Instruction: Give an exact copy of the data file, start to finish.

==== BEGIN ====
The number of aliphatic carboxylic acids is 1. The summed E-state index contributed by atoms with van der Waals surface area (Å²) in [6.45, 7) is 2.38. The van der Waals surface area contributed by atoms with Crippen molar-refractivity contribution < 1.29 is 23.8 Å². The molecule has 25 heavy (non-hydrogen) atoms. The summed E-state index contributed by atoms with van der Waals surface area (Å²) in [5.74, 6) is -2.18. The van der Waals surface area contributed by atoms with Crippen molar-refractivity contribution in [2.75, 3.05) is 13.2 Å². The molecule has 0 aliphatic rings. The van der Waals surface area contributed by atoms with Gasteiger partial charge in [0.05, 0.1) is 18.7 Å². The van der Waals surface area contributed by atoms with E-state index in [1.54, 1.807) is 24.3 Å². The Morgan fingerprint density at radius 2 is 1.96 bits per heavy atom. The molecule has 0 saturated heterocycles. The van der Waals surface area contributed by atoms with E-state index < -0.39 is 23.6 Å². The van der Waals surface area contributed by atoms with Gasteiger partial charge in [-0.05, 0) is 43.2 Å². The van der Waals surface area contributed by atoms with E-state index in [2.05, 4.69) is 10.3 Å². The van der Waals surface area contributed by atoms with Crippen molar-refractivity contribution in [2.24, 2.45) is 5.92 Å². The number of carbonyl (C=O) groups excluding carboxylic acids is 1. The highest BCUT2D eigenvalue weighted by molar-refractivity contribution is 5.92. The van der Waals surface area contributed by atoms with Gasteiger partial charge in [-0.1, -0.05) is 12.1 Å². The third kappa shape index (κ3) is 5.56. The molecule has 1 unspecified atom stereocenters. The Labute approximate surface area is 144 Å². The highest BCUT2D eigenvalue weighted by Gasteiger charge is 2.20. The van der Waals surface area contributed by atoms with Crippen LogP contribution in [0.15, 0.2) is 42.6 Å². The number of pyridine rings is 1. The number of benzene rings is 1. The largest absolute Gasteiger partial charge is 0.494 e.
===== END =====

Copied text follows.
The number of aliphatic carboxylic acids is 1. The summed E-state index contributed by atoms with van der Waals surface area (Å²) in [6.45, 7) is 2.38. The van der Waals surface area contributed by atoms with Crippen molar-refractivity contribution < 1.29 is 23.8 Å². The molecule has 25 heavy (non-hydrogen) atoms. The summed E-state index contributed by atoms with van der Waals surface area (Å²) in [5.74, 6) is -2.18. The van der Waals surface area contributed by atoms with Crippen molar-refractivity contribution in [2.75, 3.05) is 13.2 Å². The molecule has 0 aliphatic rings. The van der Waals surface area contributed by atoms with Gasteiger partial charge in [0.05, 0.1) is 18.7 Å². The van der Waals surface area contributed by atoms with E-state index in [1.54, 1.807) is 24.3 Å². The Morgan fingerprint density at radius 2 is 1.96 bits per heavy atom. The molecule has 0 saturated heterocycles. The van der Waals surface area contributed by atoms with E-state index < -0.39 is 23.6 Å². The van der Waals surface area contributed by atoms with Gasteiger partial charge in [-0.05, 0) is 43.2 Å². The van der Waals surface area contributed by atoms with E-state index in [2.05, 4.69) is 10.3 Å². The van der Waals surface area contributed by atoms with Crippen molar-refractivity contribution in [2.24, 2.45) is 5.92 Å². The number of carbonyl (C=O) groups excluding carboxylic acids is 1. The highest BCUT2D eigenvalue weighted by molar-refractivity contribution is 5.92. The van der Waals surface area contributed by atoms with Gasteiger partial charge in [-0.1, -0.05) is 12.1 Å². The third kappa shape index (κ3) is 5.56. The molecule has 1 unspecified atom stereocenters. The Labute approximate surface area is 144 Å². The highest BCUT2D eigenvalue weighted by Gasteiger charge is 2.20. The van der Waals surface area contributed by atoms with Crippen LogP contribution in [0.15, 0.2) is 42.6 Å². The number of pyridine rings is 1. The number of benzene rings is 1. The largest absolute Gasteiger partial charge is 0.494 e.